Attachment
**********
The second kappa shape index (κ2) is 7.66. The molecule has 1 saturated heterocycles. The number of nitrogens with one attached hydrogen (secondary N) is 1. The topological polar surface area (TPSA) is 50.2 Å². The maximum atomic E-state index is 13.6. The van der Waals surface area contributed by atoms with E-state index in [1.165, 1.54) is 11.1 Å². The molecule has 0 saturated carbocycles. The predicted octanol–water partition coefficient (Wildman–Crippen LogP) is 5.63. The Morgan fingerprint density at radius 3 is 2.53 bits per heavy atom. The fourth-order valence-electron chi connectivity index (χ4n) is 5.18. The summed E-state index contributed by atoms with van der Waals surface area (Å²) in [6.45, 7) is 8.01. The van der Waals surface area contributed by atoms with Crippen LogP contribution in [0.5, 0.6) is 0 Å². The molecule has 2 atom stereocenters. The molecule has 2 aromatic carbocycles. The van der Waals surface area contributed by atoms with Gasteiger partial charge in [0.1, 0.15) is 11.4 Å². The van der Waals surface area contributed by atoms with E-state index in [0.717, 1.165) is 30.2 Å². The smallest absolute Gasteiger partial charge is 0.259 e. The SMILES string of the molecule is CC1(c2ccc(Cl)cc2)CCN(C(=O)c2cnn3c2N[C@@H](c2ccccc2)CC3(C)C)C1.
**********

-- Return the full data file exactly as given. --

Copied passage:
The second kappa shape index (κ2) is 7.66. The molecule has 1 saturated heterocycles. The number of nitrogens with one attached hydrogen (secondary N) is 1. The topological polar surface area (TPSA) is 50.2 Å². The maximum atomic E-state index is 13.6. The van der Waals surface area contributed by atoms with E-state index in [1.165, 1.54) is 11.1 Å². The molecule has 0 saturated carbocycles. The predicted octanol–water partition coefficient (Wildman–Crippen LogP) is 5.63. The Morgan fingerprint density at radius 3 is 2.53 bits per heavy atom. The fourth-order valence-electron chi connectivity index (χ4n) is 5.18. The summed E-state index contributed by atoms with van der Waals surface area (Å²) in [6.45, 7) is 8.01. The van der Waals surface area contributed by atoms with Crippen LogP contribution in [0.5, 0.6) is 0 Å². The molecule has 2 atom stereocenters. The molecule has 2 aromatic carbocycles. The van der Waals surface area contributed by atoms with Gasteiger partial charge in [0.1, 0.15) is 11.4 Å². The van der Waals surface area contributed by atoms with E-state index in [0.717, 1.165) is 30.2 Å². The smallest absolute Gasteiger partial charge is 0.259 e. The SMILES string of the molecule is CC1(c2ccc(Cl)cc2)CCN(C(=O)c2cnn3c2N[C@@H](c2ccccc2)CC3(C)C)C1.